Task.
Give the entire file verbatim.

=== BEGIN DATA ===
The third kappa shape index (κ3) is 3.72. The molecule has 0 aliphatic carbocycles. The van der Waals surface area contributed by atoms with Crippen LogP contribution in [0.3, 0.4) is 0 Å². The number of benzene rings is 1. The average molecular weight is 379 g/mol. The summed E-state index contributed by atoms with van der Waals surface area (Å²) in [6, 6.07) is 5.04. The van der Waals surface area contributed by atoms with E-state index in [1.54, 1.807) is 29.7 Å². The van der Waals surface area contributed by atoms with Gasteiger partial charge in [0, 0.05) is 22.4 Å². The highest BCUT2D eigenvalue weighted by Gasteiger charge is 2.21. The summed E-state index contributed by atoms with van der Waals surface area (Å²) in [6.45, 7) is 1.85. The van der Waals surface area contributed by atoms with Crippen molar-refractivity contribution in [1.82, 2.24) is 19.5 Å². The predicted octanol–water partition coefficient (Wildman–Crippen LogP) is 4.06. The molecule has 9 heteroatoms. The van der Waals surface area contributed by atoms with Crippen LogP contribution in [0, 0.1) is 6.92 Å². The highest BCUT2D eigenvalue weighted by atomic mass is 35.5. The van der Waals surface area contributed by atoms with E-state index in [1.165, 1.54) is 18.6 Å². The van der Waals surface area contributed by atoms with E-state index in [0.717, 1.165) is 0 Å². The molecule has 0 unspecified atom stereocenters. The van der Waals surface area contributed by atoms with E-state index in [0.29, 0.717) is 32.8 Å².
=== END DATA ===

The third kappa shape index (κ3) is 3.72. The molecule has 0 aliphatic carbocycles. The van der Waals surface area contributed by atoms with Crippen LogP contribution in [0.3, 0.4) is 0 Å². The number of benzene rings is 1. The average molecular weight is 379 g/mol. The summed E-state index contributed by atoms with van der Waals surface area (Å²) in [6, 6.07) is 5.04. The van der Waals surface area contributed by atoms with E-state index in [1.54, 1.807) is 29.7 Å². The van der Waals surface area contributed by atoms with Gasteiger partial charge in [0, 0.05) is 22.4 Å². The highest BCUT2D eigenvalue weighted by Gasteiger charge is 2.21. The summed E-state index contributed by atoms with van der Waals surface area (Å²) in [6.45, 7) is 1.85. The van der Waals surface area contributed by atoms with Crippen molar-refractivity contribution in [1.82, 2.24) is 19.5 Å². The predicted octanol–water partition coefficient (Wildman–Crippen LogP) is 4.06. The molecule has 9 heteroatoms. The van der Waals surface area contributed by atoms with Crippen LogP contribution in [0, 0.1) is 6.92 Å². The highest BCUT2D eigenvalue weighted by atomic mass is 35.5. The van der Waals surface area contributed by atoms with E-state index in [1.165, 1.54) is 18.6 Å². The van der Waals surface area contributed by atoms with E-state index in [0.717, 1.165) is 0 Å². The molecule has 0 unspecified atom stereocenters. The van der Waals surface area contributed by atoms with E-state index in [0.29, 0.717) is 32.8 Å².